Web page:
Monterey Peninsula Country Club – Shore Course
Pebble Beach, California, USA
6873 YARDS (PAR 72)
COURSE RATING/SLOPE: 74.3/133
COURSE ARCHITECT: Mike Strantz (2004)
COURSE WEBSITE: http://mpccpb.org/
ROUNDS PLAYED: 1
LAST PLAYED: May 28, 2013.
LOW SCORE: 82 (+10)
– Golf Magazine Next Best 50 Courses in the World 2020-21
– Golf Magazine Top 100 in the U.S. 2017: #77
– Golf Digest America’s 100 Greatest Golf Courses 2019-20: #56
– Golfweek Best Modern Courses USA 2019: #34
“I hope to carefully shape this new course so she will bend and sweep with the natural terrain of rocks, trees, grasses and ocean. My dream is that she will appear as if she has been dancing among the cypress on this coastline forever, and now she is the new, wonderful discovery of just a few lucky people”
Mike Strantz, Course Architect, Monterey Peninsula Country Club – Shore Course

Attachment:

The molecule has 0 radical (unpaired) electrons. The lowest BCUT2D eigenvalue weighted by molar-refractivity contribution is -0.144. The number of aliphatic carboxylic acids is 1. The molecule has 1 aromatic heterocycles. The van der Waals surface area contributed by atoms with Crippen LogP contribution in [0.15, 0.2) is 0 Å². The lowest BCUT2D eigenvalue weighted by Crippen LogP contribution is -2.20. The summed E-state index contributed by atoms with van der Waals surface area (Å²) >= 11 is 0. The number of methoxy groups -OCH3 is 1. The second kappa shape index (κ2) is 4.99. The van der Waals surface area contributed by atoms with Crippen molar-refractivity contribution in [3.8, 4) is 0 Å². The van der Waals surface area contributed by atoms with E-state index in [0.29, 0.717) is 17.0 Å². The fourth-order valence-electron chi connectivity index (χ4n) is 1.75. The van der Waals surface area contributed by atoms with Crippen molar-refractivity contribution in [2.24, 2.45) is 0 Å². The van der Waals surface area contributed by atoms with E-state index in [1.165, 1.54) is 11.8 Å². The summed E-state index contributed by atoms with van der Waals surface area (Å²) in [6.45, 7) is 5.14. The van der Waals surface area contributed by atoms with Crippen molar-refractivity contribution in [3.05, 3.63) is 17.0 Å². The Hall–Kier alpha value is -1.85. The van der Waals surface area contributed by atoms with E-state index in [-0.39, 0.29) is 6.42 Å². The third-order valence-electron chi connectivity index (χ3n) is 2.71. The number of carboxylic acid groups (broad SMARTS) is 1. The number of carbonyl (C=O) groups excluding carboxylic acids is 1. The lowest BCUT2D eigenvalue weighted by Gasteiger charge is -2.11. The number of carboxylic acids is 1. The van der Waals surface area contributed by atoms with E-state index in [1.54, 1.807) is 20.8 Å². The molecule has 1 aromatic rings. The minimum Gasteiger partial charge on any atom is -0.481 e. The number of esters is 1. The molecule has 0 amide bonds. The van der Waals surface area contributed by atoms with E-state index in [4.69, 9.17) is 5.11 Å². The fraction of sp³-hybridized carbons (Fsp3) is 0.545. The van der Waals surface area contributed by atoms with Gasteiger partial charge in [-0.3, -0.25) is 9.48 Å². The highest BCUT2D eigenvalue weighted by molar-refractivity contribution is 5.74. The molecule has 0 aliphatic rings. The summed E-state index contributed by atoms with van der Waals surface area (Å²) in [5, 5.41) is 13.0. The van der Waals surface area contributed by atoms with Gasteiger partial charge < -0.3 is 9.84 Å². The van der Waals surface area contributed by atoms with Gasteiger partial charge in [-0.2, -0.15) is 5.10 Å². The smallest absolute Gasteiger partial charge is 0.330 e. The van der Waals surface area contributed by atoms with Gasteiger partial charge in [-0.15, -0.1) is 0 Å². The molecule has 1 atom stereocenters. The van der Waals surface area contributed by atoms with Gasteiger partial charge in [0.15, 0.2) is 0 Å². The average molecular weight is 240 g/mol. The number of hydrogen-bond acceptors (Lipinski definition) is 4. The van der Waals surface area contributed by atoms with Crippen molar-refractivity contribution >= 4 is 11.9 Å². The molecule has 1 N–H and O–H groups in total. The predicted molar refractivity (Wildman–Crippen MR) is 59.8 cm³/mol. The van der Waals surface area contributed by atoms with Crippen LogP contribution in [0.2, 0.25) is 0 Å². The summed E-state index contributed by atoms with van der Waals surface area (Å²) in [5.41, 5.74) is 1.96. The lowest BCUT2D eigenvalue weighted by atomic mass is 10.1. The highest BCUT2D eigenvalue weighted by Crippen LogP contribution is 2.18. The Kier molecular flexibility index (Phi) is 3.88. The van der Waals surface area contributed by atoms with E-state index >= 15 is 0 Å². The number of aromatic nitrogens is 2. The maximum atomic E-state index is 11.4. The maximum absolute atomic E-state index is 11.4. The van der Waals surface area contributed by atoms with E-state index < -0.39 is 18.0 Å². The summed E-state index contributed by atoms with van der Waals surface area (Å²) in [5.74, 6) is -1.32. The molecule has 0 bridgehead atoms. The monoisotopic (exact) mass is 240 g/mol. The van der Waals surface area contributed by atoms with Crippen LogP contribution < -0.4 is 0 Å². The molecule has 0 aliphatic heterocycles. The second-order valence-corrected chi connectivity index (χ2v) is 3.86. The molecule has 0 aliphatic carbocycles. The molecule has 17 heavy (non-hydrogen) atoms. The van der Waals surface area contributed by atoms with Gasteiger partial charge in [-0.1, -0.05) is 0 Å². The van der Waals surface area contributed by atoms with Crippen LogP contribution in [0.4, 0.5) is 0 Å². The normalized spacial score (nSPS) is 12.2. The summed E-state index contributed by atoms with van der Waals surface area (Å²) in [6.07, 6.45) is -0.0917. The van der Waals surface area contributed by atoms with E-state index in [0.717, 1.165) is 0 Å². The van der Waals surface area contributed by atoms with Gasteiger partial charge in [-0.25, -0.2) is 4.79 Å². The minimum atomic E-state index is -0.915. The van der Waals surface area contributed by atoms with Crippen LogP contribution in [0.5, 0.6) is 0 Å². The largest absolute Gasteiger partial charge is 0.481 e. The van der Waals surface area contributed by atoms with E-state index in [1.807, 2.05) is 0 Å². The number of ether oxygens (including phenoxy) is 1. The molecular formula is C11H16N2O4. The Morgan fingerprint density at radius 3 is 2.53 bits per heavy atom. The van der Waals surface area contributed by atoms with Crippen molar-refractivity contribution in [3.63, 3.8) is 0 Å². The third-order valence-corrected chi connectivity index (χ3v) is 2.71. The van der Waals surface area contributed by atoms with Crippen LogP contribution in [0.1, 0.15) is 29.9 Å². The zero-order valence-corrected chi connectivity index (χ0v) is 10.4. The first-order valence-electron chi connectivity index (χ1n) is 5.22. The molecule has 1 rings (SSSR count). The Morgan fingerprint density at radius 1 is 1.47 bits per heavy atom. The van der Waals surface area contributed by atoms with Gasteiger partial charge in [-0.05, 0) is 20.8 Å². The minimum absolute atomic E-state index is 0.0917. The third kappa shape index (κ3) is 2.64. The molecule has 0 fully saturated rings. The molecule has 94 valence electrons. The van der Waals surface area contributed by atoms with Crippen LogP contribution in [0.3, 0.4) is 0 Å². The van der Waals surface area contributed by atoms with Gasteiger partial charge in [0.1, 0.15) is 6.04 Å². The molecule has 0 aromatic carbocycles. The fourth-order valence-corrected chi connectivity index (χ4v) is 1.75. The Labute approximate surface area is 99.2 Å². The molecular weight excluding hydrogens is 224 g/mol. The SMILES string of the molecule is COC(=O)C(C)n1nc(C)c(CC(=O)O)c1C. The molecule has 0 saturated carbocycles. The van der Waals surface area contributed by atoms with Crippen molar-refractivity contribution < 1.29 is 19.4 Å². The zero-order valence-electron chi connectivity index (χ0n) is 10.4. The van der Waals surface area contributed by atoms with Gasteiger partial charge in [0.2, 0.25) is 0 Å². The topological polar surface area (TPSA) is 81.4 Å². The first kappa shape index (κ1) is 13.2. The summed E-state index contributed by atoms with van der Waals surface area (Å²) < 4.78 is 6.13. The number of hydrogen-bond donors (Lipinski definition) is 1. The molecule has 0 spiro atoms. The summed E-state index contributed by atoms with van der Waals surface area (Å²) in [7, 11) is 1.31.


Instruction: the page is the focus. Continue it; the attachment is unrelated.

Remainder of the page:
Monterey Peninsula Country Club was established in 1925, with the C.B. Macdonald and Seth Raynor designed Dunes Course opening that same year. The Shore Course, as originally designed by Robert Baldock and Jack Neville, opened for play in 1961. The Dunes course would be redesigned in 1998 by noted “Open Doctor” Rees Jones and MPCC members now wanted to refresh the Shore Course, which enjoyed limited views of the ocean in its current form.
For Strantz, who started in the business working for Tom Fazio before gaining notoriety as an architect on the rise for designing Caledonia Golf & Fish Club, Royal New Kent, Tot Hill Farm and Tobacco Road, among others, this was an opportunity of a lifetime.
However, before starting work, he was delivered a huge blow – he had developed an aggressive and rare form of tongue cancer.